The quicksand of war

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Paul Rogers
24 March 2003

Paul Rogers will be writing twice weekly for the duration of the war.
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The first indication of the unexpected nature of the war with Iraq came just a few hours into the ground invasion. At about 05.30 (London time) on 21 March, the BBC’s 24-hour news channel called up one of its correspondents, Adam Mynott, who was with a group of US soldiers as they crossed the border from Kuwait into Iraq.

Whereas other reports had indicated rapid progress of US and British troops, Mynott came on air breathless from having to take cover as the convoy he was with faced up to small arms and rocket attack from Iraqi forces. It was clearly unexpected, and gave the first indication that the Iraqi resistance to the invasion would be fierce.

A tough fight in Umm Qasr

Four days on, US troops are still trying to defeat a group of Iraqi soldiers in the port of Umm Qasr, and substantial British troop deployments are stuck outside of Basra. While the major US forces are moving rapidly up the Tigris/Euphrates valley towards Baghdad, what is happening in south-east Iraq is highly significant.

According to informed sources just before the war started, one of the first major ground campaigns would be the liberation of Basra, Iraq’s second city and a centre for the Shi’a population that had been treated so badly by the Saddam Hussein regime.

As a the New York Times article put it, “a successful and ‘benign’ occupation that results in flag-waving crowds hugging British and American soldiers will create an immediate positive image worldwide of American and British war aims while also undermining Iraqi resistance elsewhere in the country.” Five days into the war, and with US forces facing substantial resistance in several towns and cities, the liberation of Basra is still awaited.

This may seem a small sign, but it is important in the context of the expectation that this would be a straightforward war of liberation for the Iraqi people, with the US demonstrating such firepower and determination that the regime would fall within days – or that there would, at minimum, be massive desertions and surrenders, with resistance limited to a hard core of regime supporters.

It is still possible that the regime will collapse in the next few days, but the least that can be said now is that it seems unlikely. Moreover, whereas resistance was expected in Baghdad, one surprise to invading forces has been the frequent problems posed by small numbers of Iraqi forces operating in areas remote from the regime’s control, and possibly not even in communication with Baghdad.

A conflict of surprises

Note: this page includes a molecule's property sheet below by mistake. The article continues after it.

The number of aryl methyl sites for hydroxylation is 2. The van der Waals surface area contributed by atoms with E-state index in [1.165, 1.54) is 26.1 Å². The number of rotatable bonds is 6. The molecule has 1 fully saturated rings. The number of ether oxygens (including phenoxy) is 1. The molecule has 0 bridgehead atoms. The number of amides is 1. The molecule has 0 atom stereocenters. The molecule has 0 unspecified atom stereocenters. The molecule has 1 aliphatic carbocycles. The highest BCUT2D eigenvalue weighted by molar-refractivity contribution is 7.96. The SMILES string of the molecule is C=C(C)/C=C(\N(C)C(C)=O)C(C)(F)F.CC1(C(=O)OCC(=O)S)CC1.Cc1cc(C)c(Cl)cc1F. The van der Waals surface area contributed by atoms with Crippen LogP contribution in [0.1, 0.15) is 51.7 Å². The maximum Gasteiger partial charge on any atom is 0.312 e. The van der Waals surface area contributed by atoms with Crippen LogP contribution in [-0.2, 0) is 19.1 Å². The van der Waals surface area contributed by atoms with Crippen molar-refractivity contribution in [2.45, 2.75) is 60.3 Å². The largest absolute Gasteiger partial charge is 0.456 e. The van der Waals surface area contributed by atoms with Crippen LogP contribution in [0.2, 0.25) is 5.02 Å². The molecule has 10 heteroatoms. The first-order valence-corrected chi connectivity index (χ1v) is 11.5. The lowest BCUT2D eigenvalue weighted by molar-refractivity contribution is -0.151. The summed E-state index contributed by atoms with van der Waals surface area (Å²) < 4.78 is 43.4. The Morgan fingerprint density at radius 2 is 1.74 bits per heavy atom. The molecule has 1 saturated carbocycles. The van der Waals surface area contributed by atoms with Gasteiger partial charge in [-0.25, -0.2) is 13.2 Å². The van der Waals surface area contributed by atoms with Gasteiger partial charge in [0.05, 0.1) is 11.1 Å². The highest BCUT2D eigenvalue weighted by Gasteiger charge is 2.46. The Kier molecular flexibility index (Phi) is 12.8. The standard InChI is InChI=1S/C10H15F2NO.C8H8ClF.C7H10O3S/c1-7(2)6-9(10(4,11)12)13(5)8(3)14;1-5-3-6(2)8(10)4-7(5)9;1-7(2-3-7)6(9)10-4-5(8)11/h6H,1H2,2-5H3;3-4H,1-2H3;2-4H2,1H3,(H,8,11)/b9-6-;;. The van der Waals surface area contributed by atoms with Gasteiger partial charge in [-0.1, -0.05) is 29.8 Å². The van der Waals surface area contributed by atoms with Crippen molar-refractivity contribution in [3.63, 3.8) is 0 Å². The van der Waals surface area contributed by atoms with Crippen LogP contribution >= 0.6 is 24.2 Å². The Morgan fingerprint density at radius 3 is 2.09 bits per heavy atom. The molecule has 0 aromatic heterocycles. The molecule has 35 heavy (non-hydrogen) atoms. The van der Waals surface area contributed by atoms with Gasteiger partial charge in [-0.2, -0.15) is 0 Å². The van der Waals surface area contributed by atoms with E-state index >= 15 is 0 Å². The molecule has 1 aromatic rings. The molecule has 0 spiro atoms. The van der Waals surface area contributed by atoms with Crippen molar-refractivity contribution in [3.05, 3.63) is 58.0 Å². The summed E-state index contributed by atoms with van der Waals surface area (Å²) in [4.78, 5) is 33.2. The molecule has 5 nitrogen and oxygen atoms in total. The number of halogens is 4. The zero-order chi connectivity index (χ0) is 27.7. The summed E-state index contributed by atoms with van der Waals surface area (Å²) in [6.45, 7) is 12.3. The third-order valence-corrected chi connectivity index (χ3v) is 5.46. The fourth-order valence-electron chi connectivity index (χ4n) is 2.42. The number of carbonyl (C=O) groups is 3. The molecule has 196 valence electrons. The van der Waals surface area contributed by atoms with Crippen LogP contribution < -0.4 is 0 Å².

Any attempt to predict the further development of the war is highly risky, but there are three significant indicators of the unfolding character of the war.

The first is that the bombing of Baghdad, while intensive, has not been on the overwhelming scale expected by many analysts and predicted by US administration officials. Most of the attacks have been directed at narrow military targets, including command and control centres; civilian casualties have been relatively low, at least during the first four nights.

A likely reason for this relative restraint is the necessity of limiting the political impact of civilian casualties. The British prime minister Tony Blair is in an especially vulnerable political position, and even within the Bush administration there will be some idea of the extent of international opposition to the war (although its sheer intensity is largely unreported by the US and UK media).

The second indicator is that the US war plan calls for a very rapid advance towards Baghdad by the equivalent of three divisions numbering perhaps 60,000 troops. This is not actually a very large force and the advance is dependent on secure supply lines and overwhelming use of firepower against any opposition facing the advancing forces.

The use of multiple launch rocket systems, cluster bombs and other area impact weapons (see the article of two weeks ago in this series) is almost certainly causing many deaths and serious injuries among Iraqi conscripts. This is speeding the advance, but does not address the serious security problem presented by small Iraqi units that choose to engage US forces only after the main advance has gone through.

Something similar is happening around Basra, and a picture is now starting to emerge of a risk of guerrilla activity in the coming days, with actions aimed at the more lightly-armed US and British troops that are deployed behind the main advances.

The third indicator is the civilian context of the military campaign. US troops are, unsurprisingly, simply not being welcomed in the way that was confidently expected in Washington, as liberators. There are several possible factors involved here: memories of the failure of the US to support the Shi’a revolt in 1991, the effectiveness of regime propaganda, the underlying force of Iraqi nationalism.

In the light of the military setbacks of the first days of the war, it is possible that the US may yet return to the ‘shock and awe’ bombing tactics that were originally expected, whatever their wider political consequences.

After five days, a new timetable

After five days of war, the regime in Baghdad still seems in control, US forces are moving towards the city, Iraqi resistance is stronger than expected and the whole war is becoming steadily more complex.

There are other complicating factors. Turkish involvement in northern Iraq and Israeli action in Lebanon are both possible, and the US is simultaneously involved in a substantial military operation in Afghanistan.

A quick war with few casualties looks increasingly unlikely. There could be dramatic changes but the second Gulf war seems likely to last not days, but weeks or even months.

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